Therefore, different stimulation protocols will improve post-stroke swallowing disorders through different pathways. First, in unilateral cortical stimulation protocols, current mainstream studies are generally based on the interhemispheric inhibition model, such as Tarameshlu et al. (2019) and Khedr and Abo-Elfetoh (2010) included in our meta-analysis. This theory suggests that the damaged hemisphere decreases excitatory output after brain injury, while the unaffected hemisphere produces excessive inhibition on the affected hemisphere, resulting in various functional impairments (Alia et al., 2017). LF-rTMS stimulates the contralesional hemisphere to produce a long-term depression effect or HF-rTMS stimulates the ipsilesional hemisphere to produce a long-term potentiation effect, thus bringing the rebalance. The long term potentiation effect of HF-rTMS of the ipsilesional hemisphere can bring the imbalanced cortical excitability back to balance, thus improving the function (Lefaucheur et al., 2020). This theory has been widely applied to various types of NIBS, but it can only partially explain the results obtained from our subgroup analysis.
Again, in the compensatory model it was noted that the recovery of dysfunction after brain injury may be related to compensatory reorganization in the unaffected hemisphere, and stimulation of the unaffected hemisphere with HF-rTMS may facilitate the emergence of this compensation and contribute to the recovery of swallowing function (Hamdy et al., 1998). However, our results in the subgroup analysis of overall swallowing function showed that the SMD of HF-rTMS (-0.70, P = 0.03) was smaller than LF-rTMS (-0.86, P = 0.0006); the subgroup analysis in PAS showed no significant effect of HF-rTMS (P = 0.09). At the same time, some of the studies (Park et al., 2013, 2017) included in this review used this model and did not observe any significant improvement in swallowing disorders. Therefore, it's rational to suspect that the mechanism of recovery from dysphagia after stroke is more complex than the interhemispheric inhibition model or the compensatory model.
In addition to this, a bimodal balance-recovery model has recently been proposed to describe the process of neuroplastic changes after stroke. This model incorporates the concept of “structural reserve”; if the brain has extensive damage and low structural reserve, then input from the unaffected hemisphere will be critical to replace the lost function; and conversely, if the structural reserve is high, then neural stimulation based on the interhemispheric inhibition model may be more appropriate (Sankarasubramanian et al., 2017). This provides a possible explanation for our conclusion. We found that bilateral stimulation was more effective than unilateral stimulation in some studies, and we considered that the use of transcranial magnetic stimulation in both hemispheres could produce a significant swallowing recovery effect by promoting plasticity in both hemispheres. We have found similar results in rTMS to improve other types of post-stroke dysfunction. For example, Jiang et al. (2020) observed higher effect values for the bilateral hemisphere compared to unilateral hemisphere stimulation in a meta-analysis of rTMS improvement of cognitive dysfunction. However, few studies have done the subgroup analyse according to degree of injury because the recruited patients had different degrees of brain injury. Raw data were also very difficult to obtain, so it was difficult for us to analyze them in subgroups according to different levels of injury. Future studies should be conducted in further subgroups according to different injury levels and time of stroke onset to explore the development of individualized treatment plans for patients.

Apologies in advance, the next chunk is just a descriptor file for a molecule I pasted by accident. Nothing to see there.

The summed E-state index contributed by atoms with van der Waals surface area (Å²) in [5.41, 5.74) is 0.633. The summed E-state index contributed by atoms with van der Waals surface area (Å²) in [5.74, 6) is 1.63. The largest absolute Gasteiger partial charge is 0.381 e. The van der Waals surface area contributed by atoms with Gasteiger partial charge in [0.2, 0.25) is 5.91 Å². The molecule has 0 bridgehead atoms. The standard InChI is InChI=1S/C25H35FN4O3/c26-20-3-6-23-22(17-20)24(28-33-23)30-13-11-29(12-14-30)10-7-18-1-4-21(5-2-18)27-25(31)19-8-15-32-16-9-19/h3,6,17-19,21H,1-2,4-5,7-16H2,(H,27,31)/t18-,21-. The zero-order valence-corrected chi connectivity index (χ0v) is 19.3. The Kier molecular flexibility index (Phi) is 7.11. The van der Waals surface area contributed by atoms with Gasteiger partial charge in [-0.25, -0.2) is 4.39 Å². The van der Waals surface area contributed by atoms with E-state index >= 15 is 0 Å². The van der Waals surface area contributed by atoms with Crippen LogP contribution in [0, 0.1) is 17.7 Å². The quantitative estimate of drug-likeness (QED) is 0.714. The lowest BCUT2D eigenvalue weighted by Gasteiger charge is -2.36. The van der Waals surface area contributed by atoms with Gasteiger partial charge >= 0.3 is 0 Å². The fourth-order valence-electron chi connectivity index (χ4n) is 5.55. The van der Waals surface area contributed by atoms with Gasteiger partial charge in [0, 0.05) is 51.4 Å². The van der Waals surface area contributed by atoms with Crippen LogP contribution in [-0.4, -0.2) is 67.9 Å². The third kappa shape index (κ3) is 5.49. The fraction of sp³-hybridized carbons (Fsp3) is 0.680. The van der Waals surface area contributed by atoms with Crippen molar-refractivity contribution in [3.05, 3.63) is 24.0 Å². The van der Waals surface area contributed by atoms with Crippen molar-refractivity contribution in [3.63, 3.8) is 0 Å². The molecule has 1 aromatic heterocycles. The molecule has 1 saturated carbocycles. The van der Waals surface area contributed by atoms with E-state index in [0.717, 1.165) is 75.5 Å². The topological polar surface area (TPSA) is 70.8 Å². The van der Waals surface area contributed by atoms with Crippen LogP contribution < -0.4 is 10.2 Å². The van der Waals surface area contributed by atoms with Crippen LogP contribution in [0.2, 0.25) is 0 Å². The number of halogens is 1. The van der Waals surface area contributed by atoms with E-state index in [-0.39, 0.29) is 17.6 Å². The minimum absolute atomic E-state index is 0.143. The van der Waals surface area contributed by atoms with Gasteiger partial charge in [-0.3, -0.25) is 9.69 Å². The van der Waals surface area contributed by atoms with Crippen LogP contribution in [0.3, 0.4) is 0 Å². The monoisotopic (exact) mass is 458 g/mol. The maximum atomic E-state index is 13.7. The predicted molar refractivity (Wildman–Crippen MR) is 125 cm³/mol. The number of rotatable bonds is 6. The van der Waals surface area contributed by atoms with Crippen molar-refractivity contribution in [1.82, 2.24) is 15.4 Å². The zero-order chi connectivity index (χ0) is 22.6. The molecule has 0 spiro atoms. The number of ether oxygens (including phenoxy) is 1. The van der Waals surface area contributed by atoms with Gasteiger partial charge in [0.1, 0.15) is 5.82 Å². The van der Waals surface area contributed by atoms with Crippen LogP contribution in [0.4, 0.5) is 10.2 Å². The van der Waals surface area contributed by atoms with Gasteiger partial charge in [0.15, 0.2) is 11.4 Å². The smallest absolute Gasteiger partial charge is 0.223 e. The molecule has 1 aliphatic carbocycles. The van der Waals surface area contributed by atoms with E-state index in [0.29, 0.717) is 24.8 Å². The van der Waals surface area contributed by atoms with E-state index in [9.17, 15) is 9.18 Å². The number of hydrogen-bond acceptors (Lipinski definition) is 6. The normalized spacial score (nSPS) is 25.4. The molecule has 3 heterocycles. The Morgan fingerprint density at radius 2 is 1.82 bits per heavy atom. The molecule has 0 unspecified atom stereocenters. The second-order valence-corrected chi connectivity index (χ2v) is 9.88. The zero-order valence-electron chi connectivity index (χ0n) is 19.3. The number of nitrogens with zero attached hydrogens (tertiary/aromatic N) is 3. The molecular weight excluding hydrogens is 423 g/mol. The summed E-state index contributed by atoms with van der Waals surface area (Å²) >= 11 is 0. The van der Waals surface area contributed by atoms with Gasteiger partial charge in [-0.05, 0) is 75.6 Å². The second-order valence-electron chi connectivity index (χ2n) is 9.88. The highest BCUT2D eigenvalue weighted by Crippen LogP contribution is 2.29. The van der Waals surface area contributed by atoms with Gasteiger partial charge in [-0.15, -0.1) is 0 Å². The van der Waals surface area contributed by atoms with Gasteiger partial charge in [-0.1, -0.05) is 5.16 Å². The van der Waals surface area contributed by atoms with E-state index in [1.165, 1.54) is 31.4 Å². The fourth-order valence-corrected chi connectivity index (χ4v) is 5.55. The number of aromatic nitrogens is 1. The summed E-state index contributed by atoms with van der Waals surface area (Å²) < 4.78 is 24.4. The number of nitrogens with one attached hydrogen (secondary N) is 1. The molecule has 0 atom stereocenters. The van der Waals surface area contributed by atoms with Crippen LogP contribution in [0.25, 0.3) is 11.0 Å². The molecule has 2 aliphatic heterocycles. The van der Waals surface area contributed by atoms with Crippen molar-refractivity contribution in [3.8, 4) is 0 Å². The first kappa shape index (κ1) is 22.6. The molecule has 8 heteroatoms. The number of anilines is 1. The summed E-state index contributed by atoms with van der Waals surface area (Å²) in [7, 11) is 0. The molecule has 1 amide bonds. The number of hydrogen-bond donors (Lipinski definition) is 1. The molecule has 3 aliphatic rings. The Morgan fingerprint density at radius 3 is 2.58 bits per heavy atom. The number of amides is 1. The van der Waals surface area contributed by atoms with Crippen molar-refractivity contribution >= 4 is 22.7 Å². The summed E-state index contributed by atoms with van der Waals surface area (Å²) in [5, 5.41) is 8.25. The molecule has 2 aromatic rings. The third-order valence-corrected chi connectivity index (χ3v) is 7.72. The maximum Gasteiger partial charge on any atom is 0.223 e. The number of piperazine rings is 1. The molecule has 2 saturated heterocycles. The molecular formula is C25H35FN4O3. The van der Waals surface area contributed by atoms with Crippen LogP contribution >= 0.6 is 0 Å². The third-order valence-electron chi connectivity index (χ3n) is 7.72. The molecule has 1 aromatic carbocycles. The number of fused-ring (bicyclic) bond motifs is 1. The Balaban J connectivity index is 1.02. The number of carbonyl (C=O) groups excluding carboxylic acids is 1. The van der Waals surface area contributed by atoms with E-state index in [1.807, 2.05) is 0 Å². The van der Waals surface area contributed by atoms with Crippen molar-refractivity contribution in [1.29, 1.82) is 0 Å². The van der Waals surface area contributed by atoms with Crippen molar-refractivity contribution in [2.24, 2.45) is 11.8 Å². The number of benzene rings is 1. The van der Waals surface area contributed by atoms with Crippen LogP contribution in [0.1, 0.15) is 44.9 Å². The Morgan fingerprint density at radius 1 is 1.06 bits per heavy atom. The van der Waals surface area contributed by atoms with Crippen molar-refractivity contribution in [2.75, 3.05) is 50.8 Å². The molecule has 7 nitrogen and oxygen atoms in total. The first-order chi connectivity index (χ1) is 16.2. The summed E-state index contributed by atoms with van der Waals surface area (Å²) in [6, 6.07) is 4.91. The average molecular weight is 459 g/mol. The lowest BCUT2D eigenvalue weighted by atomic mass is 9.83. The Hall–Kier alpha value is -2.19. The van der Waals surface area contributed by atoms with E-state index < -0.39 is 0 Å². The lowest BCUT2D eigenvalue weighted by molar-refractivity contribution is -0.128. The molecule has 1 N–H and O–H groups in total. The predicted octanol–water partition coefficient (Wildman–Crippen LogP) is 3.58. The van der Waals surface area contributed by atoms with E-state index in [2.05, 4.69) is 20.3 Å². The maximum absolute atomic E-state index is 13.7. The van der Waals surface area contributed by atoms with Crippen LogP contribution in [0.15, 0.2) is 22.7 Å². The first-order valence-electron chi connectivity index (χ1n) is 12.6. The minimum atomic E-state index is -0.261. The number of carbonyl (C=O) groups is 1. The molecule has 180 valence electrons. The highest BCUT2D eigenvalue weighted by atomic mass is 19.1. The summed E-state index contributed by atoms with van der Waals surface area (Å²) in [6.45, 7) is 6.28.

In activity of daily living ability, we found significant improvement in the rTMS group, which is consistent with the studies of Liu et al. (2021) and Sui et al. (2021) rTMS can further improve hand function and cognitive function after stroke, thus further improving patients' motor ability and activity of daily living ability (Lefaucheur et al., 2020; Sharma et al., 2020).
In terms of treatment acceptability, the results of this study suggest that rTMS treatment was well-tolerated and there was no significant difference in the dropout rate between the rTMS treatment group and the control group. The reasons for follow-up failure were not mainly related to rTMS treatment, and no serious adverse effects were reported in any of the included trials. On the other hand, adverse reactions associated with rTMS were rare and mild, although patients in the rTMS-treated group were more likely to experience adverse reactions than the control group. The most common were transient headache and dizziness.